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Corsair Vengeance LPX 16GB DDR4-4600 Review

Benchmark Results & Final Analysis

We began testing by first establishing the lowest stable timings for each module set. The MSI Z370I Gaming Pro Carbon AC supported tighter latencies than some previous boards, but often required a higher command rate. The G.Skill modules worked at either 15-16-16-32 timings at 1T or 14-14-14-28 timings at 2T, and our tests showed that it performed better at the lower latencies despite the higher command rate.

Lowest Stable Timings at 1.35V (Max) on MSI Z370I Gaming Pro Carbon AC (BIOS 1.10)
DDR4-4000DDR4-3200DDR4-2400
Corsair Vengeance 16GB CMK16GX4M2F4600C1918-18-18-36 (2T)14-14-14-28 (2T)11-11-11-28 (1T)
G.Skill Trident Z 16GB F4-3866C18D-16GTZ18-18-18-36 (2T)14-14-14-28 (2T)11-11-11-28 (1T)
Super Talent Project X 16GB F3733UX16G19-19-19-38 (2T)14-14-14-28 (1T)11-12-12-28 (1T)
Super Talent Project X 16GB F3000UX16GX15-16-16-32 (1T)11-12-12-28 (1T)

I added DDR4-4000 to today’s test, since three of the four modules supported it. And, since I’m shooting for DDR4-4600 in the O/C test, I also increased the latency ceiling to CAS 23. For the manual overclocking test, I decided to adhere to Intel’s stated 1.35V limit.

Surprisingly, the G.Skill DDR4-3866 and the Corsair DDR4-4600 both reached the same DDR4-4267 data rate when limited to 1.35V. Loosened timings allow the G.Skill modules to exceed the data rate found in the motherboard’s test, and I also found no overclocking benefit to setting the CAS Latency higher than 21-cycles.

The Vengeance LPX DDR4-4600 produced higher bandwidth at DDR4-4000 C18 than at its XMP rating, but part of that could be due to the file sizes Sandra uses during this measurement. Sandra Memory Bandwidth is affected by latency, so let’s see what’s going on there.

CAS latency is measured in cycles, and the cycle time is shorter at higher frequencies, yet the DDR4-4600 could use far fewer latency cycles at the reduced data rate. All three of the super fast memory kits reached their best combination of cycle time vs latency cycles at DDR4-4000.

Get ready for a big surprise! Our analysis of dual-rank DIMMs showed that Intel’s mainstream platforms work best with at least four ranks employed, and that getting there required either four single-rank or two dual-rank DIMMs. F1 2015 is known for being bottlenecked by both the CPU and RAM, so increasing the CPU clock to 4.80 GHz in today’s test allowed the four-rank advantage of two dual-rank DIMMs to be excessively pronounced. It gets worse for the single-rank pairs when I look at my notes and find that, at DDR4-3200, the minimums were 71.4, 77.5, 86.6, and 113.0 FPS, in that order, for the four sets shown.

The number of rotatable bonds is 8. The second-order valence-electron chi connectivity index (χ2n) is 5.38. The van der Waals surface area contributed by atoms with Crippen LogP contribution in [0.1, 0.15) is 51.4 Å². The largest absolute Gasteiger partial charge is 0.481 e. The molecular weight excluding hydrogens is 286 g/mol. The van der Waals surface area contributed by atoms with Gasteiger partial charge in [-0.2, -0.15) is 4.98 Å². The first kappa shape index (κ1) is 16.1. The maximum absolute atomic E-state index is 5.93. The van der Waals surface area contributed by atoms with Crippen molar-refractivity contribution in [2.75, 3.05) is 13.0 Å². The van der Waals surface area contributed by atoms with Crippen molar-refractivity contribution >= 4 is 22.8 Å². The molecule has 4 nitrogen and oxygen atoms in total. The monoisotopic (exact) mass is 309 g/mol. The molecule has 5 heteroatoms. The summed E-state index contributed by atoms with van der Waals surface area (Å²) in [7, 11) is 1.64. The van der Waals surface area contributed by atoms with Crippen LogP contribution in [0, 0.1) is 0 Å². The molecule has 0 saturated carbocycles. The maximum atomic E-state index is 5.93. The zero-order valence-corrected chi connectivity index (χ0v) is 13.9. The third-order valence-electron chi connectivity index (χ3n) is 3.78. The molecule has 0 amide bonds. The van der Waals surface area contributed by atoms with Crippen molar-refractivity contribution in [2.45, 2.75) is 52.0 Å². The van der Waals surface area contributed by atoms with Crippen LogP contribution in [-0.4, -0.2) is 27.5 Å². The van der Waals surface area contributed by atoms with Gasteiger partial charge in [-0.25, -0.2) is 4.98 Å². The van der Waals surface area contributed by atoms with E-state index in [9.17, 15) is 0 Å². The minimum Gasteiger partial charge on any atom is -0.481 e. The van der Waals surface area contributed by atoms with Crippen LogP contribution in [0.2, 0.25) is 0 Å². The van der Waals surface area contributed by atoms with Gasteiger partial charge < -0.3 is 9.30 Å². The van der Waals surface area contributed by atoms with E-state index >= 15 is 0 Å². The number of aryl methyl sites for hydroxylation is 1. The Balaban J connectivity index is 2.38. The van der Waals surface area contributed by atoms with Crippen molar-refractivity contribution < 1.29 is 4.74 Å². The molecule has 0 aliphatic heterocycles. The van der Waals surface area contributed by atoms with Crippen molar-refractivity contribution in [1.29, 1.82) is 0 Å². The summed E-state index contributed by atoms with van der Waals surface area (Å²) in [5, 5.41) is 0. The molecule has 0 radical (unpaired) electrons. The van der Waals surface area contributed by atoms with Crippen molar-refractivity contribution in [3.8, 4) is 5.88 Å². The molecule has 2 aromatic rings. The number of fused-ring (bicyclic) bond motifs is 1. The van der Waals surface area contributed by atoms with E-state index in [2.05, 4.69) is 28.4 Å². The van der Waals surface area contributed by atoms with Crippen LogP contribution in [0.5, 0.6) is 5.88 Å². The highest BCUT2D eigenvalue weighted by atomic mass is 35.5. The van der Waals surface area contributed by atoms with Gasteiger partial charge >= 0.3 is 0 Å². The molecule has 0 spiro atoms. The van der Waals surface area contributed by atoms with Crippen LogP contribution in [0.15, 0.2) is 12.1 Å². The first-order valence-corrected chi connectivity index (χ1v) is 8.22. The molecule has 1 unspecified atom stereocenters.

We saw in a prior review that extremely bad memory timings can cause noticeable differences in Metro Last Light, but those extremes don’t exist when all four of these kits are optimized.

What I said about Metro also applies to Blender. Both applications are retained in memory evaluations because they’re real-world indicators of how a wide variety of applications respond to only the most drastic changes in memory performance. To wit: These apps help us maintain a real-world perspective.

Remembering that less is more when it comes to task completion times, a pair of dual-rank DDR4-3000 cleans the floor with its single-rank modules at most data rates. Data rate still helps though, as illustrated in the difference between that set’s default DDR4-3000 performance and its DDR4-3200 overclocked performance.

Bragging rights appear to be the primary reason people pay big bucks for DDR4 tested beyond 4000MT/s, so the value chart really doesn’t apply. On the other hand, people looking for the best performance per dollar can use it as a club against braggarts.

MORE: Best Memory

MORE: DDR DRAM FAQs And Troubleshooting Guide

MORE: All Memory Content

  • barryv88
    Ok correct me if I'm wrong, but it seems that the Super Talent F3200 kit smokes everything in terms of overall performance and at the same time, costs only 129 bucks. Seems like a bargain to me.
    Reply
  • none12345
    Am i missing something? The cheapest and lowest rated ram of the comparison is the fastest?

    Why even sell 4600 if its slower then 3200.
    Reply
  • Wisecracker
    20668211 said:
    Ok correct me if I'm wrong, but it seems that the Super Talent F3200 kit smokes everything in terms of overall performance and at the same time, costs only 129 bucks. Seems like a bargain to me.
    I would urge caution in sweeping generalizations (in a limited 'Corsair' review) while noting the F3000UX16G first numbers are impressive in this instance.